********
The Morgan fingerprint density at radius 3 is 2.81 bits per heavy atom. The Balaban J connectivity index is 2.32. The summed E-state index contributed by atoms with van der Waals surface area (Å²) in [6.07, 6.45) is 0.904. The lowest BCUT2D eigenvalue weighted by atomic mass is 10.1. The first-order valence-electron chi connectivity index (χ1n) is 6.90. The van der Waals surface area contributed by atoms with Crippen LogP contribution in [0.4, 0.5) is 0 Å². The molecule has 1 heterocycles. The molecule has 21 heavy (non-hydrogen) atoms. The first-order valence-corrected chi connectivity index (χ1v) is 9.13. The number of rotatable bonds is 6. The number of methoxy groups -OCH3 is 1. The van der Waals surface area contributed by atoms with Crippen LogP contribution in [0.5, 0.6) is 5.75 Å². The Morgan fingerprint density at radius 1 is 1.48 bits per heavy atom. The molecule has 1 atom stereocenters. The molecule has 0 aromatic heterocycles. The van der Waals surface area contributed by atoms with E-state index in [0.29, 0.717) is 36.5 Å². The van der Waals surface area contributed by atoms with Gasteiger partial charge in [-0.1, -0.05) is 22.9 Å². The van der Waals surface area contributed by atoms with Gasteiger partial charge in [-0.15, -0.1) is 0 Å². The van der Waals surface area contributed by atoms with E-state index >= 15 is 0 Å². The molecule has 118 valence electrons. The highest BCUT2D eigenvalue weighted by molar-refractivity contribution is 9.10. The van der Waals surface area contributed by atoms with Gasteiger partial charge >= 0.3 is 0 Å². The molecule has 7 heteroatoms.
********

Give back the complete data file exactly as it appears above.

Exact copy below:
The Morgan fingerprint density at radius 3 is 2.81 bits per heavy atom. The Balaban J connectivity index is 2.32. The summed E-state index contributed by atoms with van der Waals surface area (Å²) in [6.07, 6.45) is 0.904. The lowest BCUT2D eigenvalue weighted by atomic mass is 10.1. The first-order valence-electron chi connectivity index (χ1n) is 6.90. The van der Waals surface area contributed by atoms with Crippen LogP contribution in [0.4, 0.5) is 0 Å². The molecule has 1 heterocycles. The molecule has 21 heavy (non-hydrogen) atoms. The first-order valence-corrected chi connectivity index (χ1v) is 9.13. The number of rotatable bonds is 6. The number of methoxy groups -OCH3 is 1. The van der Waals surface area contributed by atoms with Crippen LogP contribution in [0.5, 0.6) is 5.75 Å². The Morgan fingerprint density at radius 1 is 1.48 bits per heavy atom. The molecule has 1 atom stereocenters. The molecule has 0 aromatic heterocycles. The van der Waals surface area contributed by atoms with E-state index in [0.29, 0.717) is 36.5 Å². The van der Waals surface area contributed by atoms with Gasteiger partial charge in [-0.1, -0.05) is 22.9 Å². The van der Waals surface area contributed by atoms with Gasteiger partial charge in [-0.15, -0.1) is 0 Å². The van der Waals surface area contributed by atoms with E-state index >= 15 is 0 Å². The molecule has 118 valence electrons. The highest BCUT2D eigenvalue weighted by molar-refractivity contribution is 9.10. The van der Waals surface area contributed by atoms with Gasteiger partial charge >= 0.3 is 0 Å². The molecule has 7 heteroatoms.